Sandy Lukowich thought she had struck a fair deal on a used high-end SUV.
But despite relying on a government-mandated mechanical inspection and a dealer’s website promise of a one-year warranty, she ended up with a vehicle described as unsafe, one that had collision damage to the tune of $25,000.
“I’ve never bought a used vehicle before,” Lukowich said. “To me, you trust the people that are selling the cars.”
Lukowich called Go Public because she wasn’t able to persuade Peace Motors of Edmonton to take back the 2004 Mercedes-Benz ML350 sold to her after the SUV repeatedly failed to start and she became suspicious it had been in a serious accident.
Two pillars of consumer protection for used vehicle sales in Alberta are a Mechanical Fitness Assessment, performed and signed by a certified journeyman technician, and a dealer’s legal obligation to declare any known material defect including a collision.
The Mechanical Fitness Assessment Lukowich received showed the steering linkage was “non-compliant,” plus the vehicle had a few burned-out light bulbs.
Lukowich bought the SUV because she felt $8,000 was appropriate for the year, make and model and because on its website Peace Motors advertises that, "All vehicles come with a 1-year warranty."
Lukowich said less than two hours later the Mercedes wouldn’t start and had to be boosted.
Many times over the next week it would stall or wouldn’t start, and finally had to be towed back to Peace Motors, she said.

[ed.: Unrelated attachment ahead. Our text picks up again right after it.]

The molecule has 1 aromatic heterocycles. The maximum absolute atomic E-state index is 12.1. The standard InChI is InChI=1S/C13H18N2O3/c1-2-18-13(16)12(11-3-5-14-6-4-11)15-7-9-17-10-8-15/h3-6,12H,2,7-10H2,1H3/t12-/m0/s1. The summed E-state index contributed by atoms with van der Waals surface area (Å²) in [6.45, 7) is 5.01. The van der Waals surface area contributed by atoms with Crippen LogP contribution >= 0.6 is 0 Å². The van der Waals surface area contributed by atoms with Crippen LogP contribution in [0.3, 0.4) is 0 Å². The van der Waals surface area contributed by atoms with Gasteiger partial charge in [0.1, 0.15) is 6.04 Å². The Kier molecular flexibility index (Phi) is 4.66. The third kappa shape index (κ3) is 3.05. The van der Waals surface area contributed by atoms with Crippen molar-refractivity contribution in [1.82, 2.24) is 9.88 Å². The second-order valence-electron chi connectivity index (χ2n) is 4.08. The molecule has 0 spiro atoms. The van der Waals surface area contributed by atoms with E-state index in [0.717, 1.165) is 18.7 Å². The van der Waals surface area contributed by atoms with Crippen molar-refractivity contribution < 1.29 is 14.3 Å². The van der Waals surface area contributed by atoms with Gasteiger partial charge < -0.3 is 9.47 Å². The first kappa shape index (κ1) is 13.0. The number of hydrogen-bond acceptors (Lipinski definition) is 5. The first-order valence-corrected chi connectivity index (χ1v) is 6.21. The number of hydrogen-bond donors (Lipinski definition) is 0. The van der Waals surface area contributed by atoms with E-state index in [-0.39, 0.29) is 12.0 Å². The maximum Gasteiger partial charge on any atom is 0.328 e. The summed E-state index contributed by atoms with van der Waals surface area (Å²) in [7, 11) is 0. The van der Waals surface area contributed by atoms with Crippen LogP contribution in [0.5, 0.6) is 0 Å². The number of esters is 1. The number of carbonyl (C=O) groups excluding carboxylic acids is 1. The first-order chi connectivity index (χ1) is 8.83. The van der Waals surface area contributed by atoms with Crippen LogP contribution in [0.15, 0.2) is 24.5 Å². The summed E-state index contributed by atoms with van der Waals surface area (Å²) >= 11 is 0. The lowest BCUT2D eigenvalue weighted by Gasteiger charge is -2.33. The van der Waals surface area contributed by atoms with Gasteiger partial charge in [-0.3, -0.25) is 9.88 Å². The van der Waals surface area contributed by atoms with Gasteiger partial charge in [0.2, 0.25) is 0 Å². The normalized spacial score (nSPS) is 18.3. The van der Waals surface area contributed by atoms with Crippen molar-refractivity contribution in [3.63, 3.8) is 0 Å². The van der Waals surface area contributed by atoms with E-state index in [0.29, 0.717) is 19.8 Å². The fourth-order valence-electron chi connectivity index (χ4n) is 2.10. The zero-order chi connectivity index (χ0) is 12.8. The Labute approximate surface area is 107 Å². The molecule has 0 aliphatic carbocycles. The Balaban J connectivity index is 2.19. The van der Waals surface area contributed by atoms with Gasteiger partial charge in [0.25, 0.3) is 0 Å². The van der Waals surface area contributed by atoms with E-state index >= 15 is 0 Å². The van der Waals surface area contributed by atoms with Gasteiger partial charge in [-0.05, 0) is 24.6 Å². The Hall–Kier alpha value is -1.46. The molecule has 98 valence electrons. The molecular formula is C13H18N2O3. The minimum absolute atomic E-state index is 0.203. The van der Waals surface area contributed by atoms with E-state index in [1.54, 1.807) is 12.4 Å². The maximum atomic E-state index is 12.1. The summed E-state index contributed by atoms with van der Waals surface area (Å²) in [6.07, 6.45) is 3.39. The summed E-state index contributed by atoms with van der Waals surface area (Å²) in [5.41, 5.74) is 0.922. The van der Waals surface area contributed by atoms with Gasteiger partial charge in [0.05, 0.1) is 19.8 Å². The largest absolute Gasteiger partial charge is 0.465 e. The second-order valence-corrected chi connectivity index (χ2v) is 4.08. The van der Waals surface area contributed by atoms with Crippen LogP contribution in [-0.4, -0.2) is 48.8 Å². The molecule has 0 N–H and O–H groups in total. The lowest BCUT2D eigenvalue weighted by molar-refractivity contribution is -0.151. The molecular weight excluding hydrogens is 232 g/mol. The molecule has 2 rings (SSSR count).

Lukowich carries a booster pack she connects to the battery every time it won’t start. It shows a warning light indicating the SUV’s seatbelt and airbag system weren’t working.
Go Public took the Mercedes for inspections at two independent repair shops.
Todd Eskow, owner of Computerized Autopro, said the technician who did the original Mechanical Fitness Assessment correctly indicated the steering was non-compliant, but should have gone further.
Eskow showed Go Public the left outer tie-rod end which he said was so worn it could leave the Mercedes unsteerable.
“(The government) encourages technicians to document anything outside of normal circumstances which this would clearly fall within,” Eskow said.
“I would have hoped the technician would document ... 'left outer tie-rod is dangerous.’
“I wouldn’t want to be driving it,” Eskow said. “I wouldn’t want my daughter driving it, or my wife, or anybody that I know driving it.”
There are other safety problems with the vehicle, including faulty ball joints that had been given a passing grade on the original assessment.
“It’s a pretty big miss,” said Tony Glumpak, co-owner of Sandy Lane Auto.
“I mean there’s over $3,000 just to make this car safe.”
Glumpak also found evidence the Mercedes’s computer and electrical systems are not communicating with each other which could cause the engine and other systems to shut down without warning, an indication he said the vehicle had been in a serious collision.
A search of the car’s history showed it has been in at least four accidents.
The search is available to all consumers for a fee from any registry office, but Lukowich did not ask for one.
Before Peace Motors sold the Mercedes to Lukowich it was bought from Adesa Auctions in Nisku, Alta., on June 18, 2013.
It was sold at the auction “as-is,” and was described as “Red Light”, meaning it had sustained serious damage, including two accident repairs in 2011, one for $10,954 and a second costing $13,560.
Professionals say body repairs on Mercedes-Benzes are expensive and that such repairs don’t mean a vehicle is unsafe, but Alberta law requires licensed sellers to disclose all collisions they are aware of, whether or not a consumer asks.